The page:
The SCIF UNLOCK feature will be enabled if the value 0x5A5A5A5A is written to any location in the SCIF memory range.
Fix/Workaround
None.
6.1.2
SPI
1. SPI data transfer hangs with CSR0.CSAAT==1 and MR.MODFDIS==0
When CSR0.CSAAT==1 and mode fault detection is enabled (MR.MODFDIS==0), the SPI
module will not start a data transfer.
Fix/Workaround
Disable mode fault detection by writing a one to MR.MODFDIS.
2. Disabling SPI has no effect on the SR.TDRE bit
Disabling SPI has no effect on the SR.TDRE bit whereas the write data command is filtered
when SPI is disabled. Writing to TDR when SPI is disabled will not clear SR.TDRE. If SPI is
disabled during a PDCA transfer, the PDCA will continue to write data to TDR until its buffer
is empty, and this data will be lost.
Fix/Workaround
Disable the PDCA, add two NOPs, and disable the SPI. To continue the transfer, enable the
SPI and PDCA.
3. SPI disable does not work in SLAVE mode
SPI disable does not work in SLAVE mode.
Fix/Workaround
Read the last received data, then perform a software reset by writing a one to the Software
Reset bit in the Control Register (CR.SWRST).
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4. SPI bad serial clock generation on 2nd chip_select when SCBR=1, CPOL=1, and
NCPHA=0
When multiple chip selects (CS) are in use, if one of the baudrates equal 1 while one
(CSRn.SCBR=1) of the others do not equal 1, and CSRn.CPOL=1 and CSRn.NCPHA=0,
then an additional pulse will be generated on SCK.
Fix/Workaround
When multiple CS are in use, if one of the baudrates equals 1, the others must also equal 1
if CSRn.CPOL=1 and CSRn.NCPHA=0.
5. SPI mode fault detection enable causes incorrect behavior
When mode fault detection is enabled (MR.MODFDIS==0), the SPI module may not operate
properly.
Fix/Workaround
Always disable mode fault detection before using the SPI by writing a one to MR.MODFDIS.
6. SPI RDR.PCS is not correct
The PCS (Peripheral Chip Select) field in the SPI RDR (Receive Data Register) does not
correctly indicate the value on the NPCS pins at the end of a transfer.
Fix/Workaround
Do not use the PCS field of the SPI RDR.
6.1.3
TWI
1. SMBALERT bit may be set after reset
The SMBus Alert (SMBALERT) bit in the Status Register (SR) might be erroneously set after
system reset.
Fix/Workaround
After system reset, clear the SR.SMBALERT bit before commencing any TWI transfer.
2. Clearing the NAK bit before the BTF bit is set locks up the TWI bus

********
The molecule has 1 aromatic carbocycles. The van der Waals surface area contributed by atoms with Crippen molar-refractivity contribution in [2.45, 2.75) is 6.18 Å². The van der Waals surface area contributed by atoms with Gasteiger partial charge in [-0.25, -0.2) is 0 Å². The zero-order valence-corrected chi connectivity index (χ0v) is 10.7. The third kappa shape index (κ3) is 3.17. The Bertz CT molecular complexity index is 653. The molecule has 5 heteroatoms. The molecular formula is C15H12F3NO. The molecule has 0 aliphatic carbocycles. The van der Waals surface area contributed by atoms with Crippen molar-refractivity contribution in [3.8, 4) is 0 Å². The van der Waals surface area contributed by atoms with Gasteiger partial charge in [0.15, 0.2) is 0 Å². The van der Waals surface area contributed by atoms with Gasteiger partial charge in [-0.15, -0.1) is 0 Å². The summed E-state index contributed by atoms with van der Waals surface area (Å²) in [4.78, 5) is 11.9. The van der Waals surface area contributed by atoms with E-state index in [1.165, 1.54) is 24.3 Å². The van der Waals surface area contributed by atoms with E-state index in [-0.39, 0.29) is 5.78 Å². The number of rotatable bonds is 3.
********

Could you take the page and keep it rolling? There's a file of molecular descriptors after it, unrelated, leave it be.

When the TWIS is in transmit mode, clearing the NAK Received (NAK) bit of the Status Register (SR) before the end of the Acknowledge/Not Acknowledge cycle will cause the TWIS to
attempt to continue transmitting data, thus locking up the bus.
Fix/Workaround
Clear SR.NAK only after the Byte Transfer Finished (BTF) bit of the same register has been
set.
6.1.4
TC
1. Channel chaining skips first pulse for upper channel
When chaining two channels using the Block Mode Register, the first pulse of the clock
between the channels is skipped.
Fix/Workaround
Configure the lower channel with RA = 0x1 and RC = 0x2 to produce a dummy clock cycle
for the upper channel. After the dummy cycle has been generated, indicated by the
SR.CPCS bit, reconfigure the RA and RC registers for the lower channel with the real
values.
6.1.5
CAT
1. CAT QMatrix sense capacitors discharged prematurely
At the end of a QMatrix burst charging sequence that uses different burst count values for
different Y lines, the Y lines may be incorrectly grounded for up to n-1 periods of the periph25
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eral bus clock, where n is the ratio of the PB clock frequency to the GCLK_CAT frequency.
This results in premature loss of charge from the sense capacitors and thus increased variability of the acquired count values.
Fix/Workaround
Enable the 1kOhm drive resistors on all implemented QMatrix Y lines (CSA 1, 3, 5, 7, 9, 11,
13, and/or 15) by writing ones to the corresponding odd bits of the CSARES register.
2. Autonomous CAT acquisition must be longer than AST source clock period
When using the AST to trigger CAT autonomous touch acquisition in sleep modes where the
CAT bus clock is turned off, the CAT will start several acquisitions if the period of the AST
source clock is larger than one CAT acquisition. One AST clock period after the AST trigger,
the CAT clock will automatically stop and the CAT acquisition can be stopped prematurely,
ruining the result.
Fix/Workaround
Always ensure that the ATCFG1.max field is set so that the duration of the autonomous
touch acquisition is greater than one clock period of the AST source clock.
6.1.6
aWire
1. aWire MEMORY_SPEED_REQUEST command does not return correct CV
The aWire MEMORY_SPEED_REQUEST command does not return a CV corresponding to
the formula in the aWire Debug Interface chapter.
Fix/Workaround
Issue a dummy read to address 0x100000000 before issuing the
MEMORY_SPEED_REQUEST command and use this formula instead:
7f aw
f sab = ---------------CV – 3
6.1.7
Flash
1. Corrupted data in flash may happen after flash page write operations
After a flash page write operation from an external in situ programmer, reading (data read or
code fetch) in flash may fail. This may lead to an exception or to others errors derived from
this corrupted read access.
Fix/Workaround
Before any flash page write operation, each write in the page buffer must preceded by a
write in the page buffer with 0xFFFF_FFFF content at any address in the page.
6.2
6.2.1
Rev. B
SCIF
1. The RC32K output on PA20 is not always permanently disabled
The RC32K output on PA20 may sometimes re-appear.
Fix/Workaround